Growing up I never had any issues with my body. My Mum was amazing like that. There was no overt praise about being pretty or not pretty enough. I never dieted, I ate what I wanted, I played tennis and netball, and ran around outside.
I was lucky to have gone through high school with out any body battle wounds. I never had an issue with my physical self. I just got on with life.
My parents encouraged us to camp, to hike, to use our bodies in a physical way. We set up tents, carried fire wood, canoed down rivers. I went on to work in a similar fashion. I hiked for a living, my body was a vehicle and it did it’s job well.
From there I studied outdoor education. Again, my body did as it should and I never thought anything more of it. I climbed, paddled, hiked, drank beer and ate what I wanted.
When we went to Hawaii, a couple of years ago, I sat on the baggage scales while we were waiting to be checked in. I weighed more than I ever had before, but I didn’t mind, I went to Hawaii, enjoyed myself, drank all the cocktails and when I came home I signed up for the Michelle Bridges 12 Week Body Transformation. Within 4 weeks, I was back to the happier and healthier version that I remembered.
Just under 2 and a half years ago my beautiful, vibrant, spirited son was born. I wasn’t happy with my body but like everyone else, I knew I’d eventually ‘bounce back’, I’d naturally loose that ‘baby weight’ and get on with my life.
When Elliot was 8 weeks old I was photographed for the 365 Day Project, a flip book/calendar filled with women celebrating the physical changes of pregnancy and childbirth to reduce the stigma of body image and mental illness. I thought this would help me get more comfortable with my new skin. I thought if I could see a photo of my new body then I would see how awesome it was.
Instead I saw the soft round tummy, the rolls under my bra, the stretch marks and the round cheeks. The words accompanying my photo:
The beauty of the body is not measured by the perkiness of its breasts, the washboard stomach, or the perfectly manicured nails and blow waved hair, but the stories it tells. My body tells stories of years of adventure, cuts, scars and dints, it’s my home and for 9 months it also housed my beautiful son. Its hips and stomach tell takes of growing a child, its breasts chronicle nourishing life and the caesarean scar scream “I fought for you!”
So no matter how much I argue with it, at the end of the day I need to remember all that we’ve been through together and treat it like my home. And home is where you’re supposed to feel the safest and home is where love and respect happens and home is where you’re suppose to feel best about yourself.
I need to embrace my home, and embrace the new stories to add to my tales of adventure.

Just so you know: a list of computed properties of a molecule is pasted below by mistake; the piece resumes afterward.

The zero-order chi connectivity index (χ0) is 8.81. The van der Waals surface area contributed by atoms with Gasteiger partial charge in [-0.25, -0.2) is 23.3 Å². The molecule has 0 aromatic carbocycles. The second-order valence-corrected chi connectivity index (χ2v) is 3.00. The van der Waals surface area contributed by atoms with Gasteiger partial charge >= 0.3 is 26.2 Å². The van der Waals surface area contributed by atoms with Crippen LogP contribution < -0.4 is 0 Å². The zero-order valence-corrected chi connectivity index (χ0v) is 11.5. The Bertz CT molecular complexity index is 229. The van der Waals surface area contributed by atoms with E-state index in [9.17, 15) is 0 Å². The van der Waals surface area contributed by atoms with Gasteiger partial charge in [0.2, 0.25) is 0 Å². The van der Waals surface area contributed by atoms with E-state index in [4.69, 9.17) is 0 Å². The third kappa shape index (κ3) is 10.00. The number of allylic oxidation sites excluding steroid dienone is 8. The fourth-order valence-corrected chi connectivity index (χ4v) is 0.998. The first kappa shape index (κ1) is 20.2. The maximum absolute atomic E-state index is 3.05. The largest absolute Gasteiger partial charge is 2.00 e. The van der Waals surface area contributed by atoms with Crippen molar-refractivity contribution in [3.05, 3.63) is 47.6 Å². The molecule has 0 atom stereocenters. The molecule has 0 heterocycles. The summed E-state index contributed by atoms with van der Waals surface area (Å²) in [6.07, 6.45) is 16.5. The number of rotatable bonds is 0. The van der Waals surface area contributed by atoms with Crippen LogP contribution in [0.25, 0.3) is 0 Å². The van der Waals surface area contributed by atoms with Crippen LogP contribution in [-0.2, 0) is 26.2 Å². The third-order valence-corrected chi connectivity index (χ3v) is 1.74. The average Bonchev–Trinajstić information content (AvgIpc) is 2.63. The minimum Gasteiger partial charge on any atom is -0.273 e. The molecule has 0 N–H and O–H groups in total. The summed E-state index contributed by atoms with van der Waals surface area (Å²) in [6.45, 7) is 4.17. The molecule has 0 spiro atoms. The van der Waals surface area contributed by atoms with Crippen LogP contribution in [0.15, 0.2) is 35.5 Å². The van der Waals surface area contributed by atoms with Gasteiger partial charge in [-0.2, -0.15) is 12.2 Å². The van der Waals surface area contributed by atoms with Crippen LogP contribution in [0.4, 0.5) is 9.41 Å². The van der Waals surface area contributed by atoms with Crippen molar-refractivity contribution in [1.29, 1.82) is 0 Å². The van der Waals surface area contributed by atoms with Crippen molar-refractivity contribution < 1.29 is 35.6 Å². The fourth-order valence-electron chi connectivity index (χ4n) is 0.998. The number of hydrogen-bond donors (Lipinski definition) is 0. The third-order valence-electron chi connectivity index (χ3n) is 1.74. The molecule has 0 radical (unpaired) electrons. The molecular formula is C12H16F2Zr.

I need to embrace my new body
Are true and honest but it feels like a much braver person than myself wrote them.
Recently, I have been battling with myself for the first time. For the first time I am not happy with this vehicle. I’m looking at myself as an ornament. I’ve joined a gym and I’ve stopped eating all the desserts. I’m weighing myself.
And tonight I had the wake up call I needed.
Tonight I saw Embrace the social impact documentary by Taryn Brumfitt. I was choked up from the opening credits, when she asked beautiful women in the street to describe themselves with three words and they used the word disgusting. I was in tears when she gave hugs to the gorgeous trans women she did a photoshoot with and I was in tears when she narrated a letter to her daughter.
My body is beautiful (and I just got choked up writing that, but they say fake it until you make it). It has hiked a millions kilometres, it has built a house, it has climbed mountains and it has grown and birthed a baby. I may not be 100% happy with the way it looks but that shouldn’t be driving me to go to the gym and not eat cake. I should be going to the gym because it makes me feel great. I should be saying no to (some) cake because it’ll make the next piece all the sweeter.
I think every women should see this movie, I think every man should see this movie. I think it should be compulsory in high schools. I think Taryn has done a fantastic job of answering and covering a really tough topic. And as I watched the film I nodded the whole way through, I was shocked, I laughed, I cried (oh did I cry) but more than that, I felt relieved. I am me. This is my body and it’s the only one I have, so I should be a little bit nicer to it.
My three words are strong, beautiful and glowing. What are yours?